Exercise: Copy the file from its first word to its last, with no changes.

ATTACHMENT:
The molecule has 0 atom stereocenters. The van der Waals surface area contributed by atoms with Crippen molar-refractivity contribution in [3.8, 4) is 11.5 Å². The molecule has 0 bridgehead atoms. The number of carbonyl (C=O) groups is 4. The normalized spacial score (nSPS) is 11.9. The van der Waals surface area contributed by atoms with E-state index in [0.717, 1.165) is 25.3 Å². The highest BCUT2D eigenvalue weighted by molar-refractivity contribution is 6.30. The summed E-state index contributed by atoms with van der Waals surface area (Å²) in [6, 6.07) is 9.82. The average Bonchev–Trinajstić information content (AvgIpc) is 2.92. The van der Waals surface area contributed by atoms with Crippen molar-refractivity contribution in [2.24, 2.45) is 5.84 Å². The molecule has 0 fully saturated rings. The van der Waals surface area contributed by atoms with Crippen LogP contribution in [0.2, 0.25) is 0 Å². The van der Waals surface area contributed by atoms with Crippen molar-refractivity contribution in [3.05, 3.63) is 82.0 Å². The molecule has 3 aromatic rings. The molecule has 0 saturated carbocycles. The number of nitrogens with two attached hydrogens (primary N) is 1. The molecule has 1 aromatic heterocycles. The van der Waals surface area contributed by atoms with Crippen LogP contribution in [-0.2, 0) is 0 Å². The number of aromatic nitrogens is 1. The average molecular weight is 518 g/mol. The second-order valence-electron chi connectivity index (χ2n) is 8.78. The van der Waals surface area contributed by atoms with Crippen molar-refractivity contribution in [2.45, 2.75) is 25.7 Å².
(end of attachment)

The molecule has 0 atom stereocenters. The van der Waals surface area contributed by atoms with Crippen molar-refractivity contribution in [3.8, 4) is 11.5 Å². The molecule has 0 bridgehead atoms. The number of carbonyl (C=O) groups is 4. The normalized spacial score (nSPS) is 11.9. The van der Waals surface area contributed by atoms with E-state index in [0.717, 1.165) is 25.3 Å². The highest BCUT2D eigenvalue weighted by molar-refractivity contribution is 6.30. The summed E-state index contributed by atoms with van der Waals surface area (Å²) in [6, 6.07) is 9.82. The average Bonchev–Trinajstić information content (AvgIpc) is 2.92. The van der Waals surface area contributed by atoms with Crippen molar-refractivity contribution in [2.24, 2.45) is 5.84 Å². The molecule has 0 fully saturated rings. The van der Waals surface area contributed by atoms with Crippen LogP contribution in [0.2, 0.25) is 0 Å². The van der Waals surface area contributed by atoms with Crippen molar-refractivity contribution in [3.05, 3.63) is 82.0 Å². The molecule has 3 aromatic rings. The molecule has 0 saturated carbocycles. The number of nitrogens with two attached hydrogens (primary N) is 1. The molecule has 1 aromatic heterocycles. The van der Waals surface area contributed by atoms with Crippen LogP contribution in [-0.2, 0) is 0 Å². The number of aromatic nitrogens is 1. The average molecular weight is 518 g/mol. The second-order valence-electron chi connectivity index (χ2n) is 8.78. The van der Waals surface area contributed by atoms with Crippen molar-refractivity contribution in [2.45, 2.75) is 25.7 Å².